- TD Bank has prevented financial services such as Yodlee and Plaid from accessing their customers’ retail banking data, even with customer permission, to prevent customers from finding better deals at other banks.
Not surprisingly, utilities are less than cooperative when customers want to share their energy data with other providers (read: solar companies) that would result in decreased sales. The Center for Data Innovation has several recommendations: Force companies to provide open APIs, as is happening in banking in Europe with the Payment Service Directive 2 (PSD2). So long as the customer is in charge of his or her data, companies should not be allowed to discriminate against competitors.
In the digital world, “discrimination” is not merely of the overt variety. Data transfer intermittencies can be introduced selectively by firms seeking to drown their competitors in unpredictable maintenance costs, maintaining deniability all the while. Also, sometimes deliberate interruptions are indistinguishable from incompetence, making the upstart’s task of discerning the two very difficult. One of the best recent examples was Equifax. After losing track of the most sensitive financial information of 143 million Americans, Equifax tried to administer CPR on their reputation by offering a smartphone app that promised consumers the ability to immediately freeze their credit. There was just one problem: It never worked.
If this spectacular mishap sounds familiar to Green Button Connect users, it should. Utilities have been known to provide incorrect energy data and suffer inexplicable outages for two weeks. Was the cause malfeasance or ineptitude? We may never know.
Data Down Under
All this is leading some western governments to declare that citizens have property rights in their data. Doing so would rebalance the scales in which consumers are on one side and unaccountable tech giants are on the other. Furthermore, firms that prevent customers from moving their data can be more easily sued for interference. This is akin to suing a lock manufacturer for making the twisting of keys too difficult, preventing easy enjoyment of one’s home.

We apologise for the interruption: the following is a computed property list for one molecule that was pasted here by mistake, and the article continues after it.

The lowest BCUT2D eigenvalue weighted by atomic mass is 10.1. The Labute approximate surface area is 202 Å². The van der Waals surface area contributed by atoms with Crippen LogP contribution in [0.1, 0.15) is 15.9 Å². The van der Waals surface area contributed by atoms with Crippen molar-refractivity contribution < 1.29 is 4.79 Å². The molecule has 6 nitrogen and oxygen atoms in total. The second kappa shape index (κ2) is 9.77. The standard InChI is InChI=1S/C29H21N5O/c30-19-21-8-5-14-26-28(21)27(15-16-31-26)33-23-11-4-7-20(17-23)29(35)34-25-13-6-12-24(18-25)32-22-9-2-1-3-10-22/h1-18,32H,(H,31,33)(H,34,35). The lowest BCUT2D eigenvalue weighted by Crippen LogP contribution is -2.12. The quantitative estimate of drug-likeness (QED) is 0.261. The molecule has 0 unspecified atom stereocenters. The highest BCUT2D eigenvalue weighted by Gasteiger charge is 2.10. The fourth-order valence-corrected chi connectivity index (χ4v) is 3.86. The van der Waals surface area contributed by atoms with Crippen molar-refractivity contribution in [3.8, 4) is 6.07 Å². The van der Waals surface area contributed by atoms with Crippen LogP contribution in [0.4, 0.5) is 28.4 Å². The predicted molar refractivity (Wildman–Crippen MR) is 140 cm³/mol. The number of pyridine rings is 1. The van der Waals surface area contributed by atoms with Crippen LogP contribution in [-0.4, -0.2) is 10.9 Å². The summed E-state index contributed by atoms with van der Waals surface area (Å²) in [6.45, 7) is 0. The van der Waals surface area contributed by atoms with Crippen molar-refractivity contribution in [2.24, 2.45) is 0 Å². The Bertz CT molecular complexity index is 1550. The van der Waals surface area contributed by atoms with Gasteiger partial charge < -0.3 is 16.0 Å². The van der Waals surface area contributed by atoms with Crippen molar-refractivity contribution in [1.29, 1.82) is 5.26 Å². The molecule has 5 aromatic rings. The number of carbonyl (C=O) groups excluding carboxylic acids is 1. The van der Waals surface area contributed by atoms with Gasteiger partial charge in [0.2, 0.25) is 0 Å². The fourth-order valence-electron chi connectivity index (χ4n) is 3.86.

"Utilities will be required to provide standard, comparable, easy-to-read digital information, that third parties can readily access. New Commonwealth legislation to give effect to these reforms will be brought forward in 2018."
Ultimately, the Australians’ goal stretches far beyond consumer empowerment and into the competitive fundamentals of a market economy. In a digital world, illiquid consumer data grants tremendous advantages to big firms over smaller ones. The absence of data access distorts markets and prevents good products, at good prices, from winning the day.
"The right for consumers to request that their data be transferred to a third party — be it an entity in the public or private sector or a not-for-profit — is very likely to reinvigorate competition policy,” Australia’s Productivity Commission concluded. “Information asymmetry has long been recognised in economics as a feature that weakens competitive markets.”